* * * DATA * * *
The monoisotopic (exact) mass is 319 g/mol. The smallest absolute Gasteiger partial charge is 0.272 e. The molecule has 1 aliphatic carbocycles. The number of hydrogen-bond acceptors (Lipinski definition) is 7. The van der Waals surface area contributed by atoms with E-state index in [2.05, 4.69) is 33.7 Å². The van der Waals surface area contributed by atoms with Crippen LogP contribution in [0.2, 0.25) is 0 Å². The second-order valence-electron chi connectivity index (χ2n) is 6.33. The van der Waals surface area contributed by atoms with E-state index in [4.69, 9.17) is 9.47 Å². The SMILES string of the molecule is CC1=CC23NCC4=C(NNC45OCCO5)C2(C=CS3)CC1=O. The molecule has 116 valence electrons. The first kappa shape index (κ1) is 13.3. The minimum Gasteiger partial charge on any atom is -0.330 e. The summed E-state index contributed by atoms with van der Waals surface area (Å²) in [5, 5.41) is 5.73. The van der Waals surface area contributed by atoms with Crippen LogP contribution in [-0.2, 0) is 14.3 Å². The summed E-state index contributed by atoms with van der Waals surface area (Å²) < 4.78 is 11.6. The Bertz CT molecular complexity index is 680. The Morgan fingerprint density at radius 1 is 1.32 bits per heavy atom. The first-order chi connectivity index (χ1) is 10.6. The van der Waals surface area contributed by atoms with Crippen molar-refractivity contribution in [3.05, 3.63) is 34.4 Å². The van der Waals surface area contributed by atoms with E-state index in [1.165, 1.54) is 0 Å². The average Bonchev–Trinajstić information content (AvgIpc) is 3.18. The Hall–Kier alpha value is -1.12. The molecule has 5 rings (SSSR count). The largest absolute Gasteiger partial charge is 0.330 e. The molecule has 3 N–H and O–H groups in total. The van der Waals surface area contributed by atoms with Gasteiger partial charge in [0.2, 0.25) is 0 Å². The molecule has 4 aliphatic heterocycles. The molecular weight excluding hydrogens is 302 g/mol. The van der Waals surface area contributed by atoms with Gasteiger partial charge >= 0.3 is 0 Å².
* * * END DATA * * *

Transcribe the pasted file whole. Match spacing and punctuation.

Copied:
The monoisotopic (exact) mass is 319 g/mol. The smallest absolute Gasteiger partial charge is 0.272 e. The molecule has 1 aliphatic carbocycles. The number of hydrogen-bond acceptors (Lipinski definition) is 7. The van der Waals surface area contributed by atoms with E-state index in [2.05, 4.69) is 33.7 Å². The van der Waals surface area contributed by atoms with Crippen LogP contribution in [0.2, 0.25) is 0 Å². The second-order valence-electron chi connectivity index (χ2n) is 6.33. The van der Waals surface area contributed by atoms with E-state index in [4.69, 9.17) is 9.47 Å². The SMILES string of the molecule is CC1=CC23NCC4=C(NNC45OCCO5)C2(C=CS3)CC1=O. The molecule has 116 valence electrons. The first kappa shape index (κ1) is 13.3. The minimum Gasteiger partial charge on any atom is -0.330 e. The summed E-state index contributed by atoms with van der Waals surface area (Å²) in [5, 5.41) is 5.73. The van der Waals surface area contributed by atoms with Crippen LogP contribution in [-0.2, 0) is 14.3 Å². The summed E-state index contributed by atoms with van der Waals surface area (Å²) < 4.78 is 11.6. The Bertz CT molecular complexity index is 680. The Morgan fingerprint density at radius 1 is 1.32 bits per heavy atom. The first-order chi connectivity index (χ1) is 10.6. The van der Waals surface area contributed by atoms with Crippen molar-refractivity contribution in [3.05, 3.63) is 34.4 Å². The van der Waals surface area contributed by atoms with E-state index in [1.165, 1.54) is 0 Å². The average Bonchev–Trinajstić information content (AvgIpc) is 3.18. The Hall–Kier alpha value is -1.12. The molecule has 5 rings (SSSR count). The largest absolute Gasteiger partial charge is 0.330 e. The molecule has 3 N–H and O–H groups in total. The van der Waals surface area contributed by atoms with Gasteiger partial charge in [0.2, 0.25) is 0 Å². The molecule has 4 aliphatic heterocycles. The molecular weight excluding hydrogens is 302 g/mol. The van der Waals surface area contributed by atoms with Gasteiger partial charge >= 0.3 is 0 Å².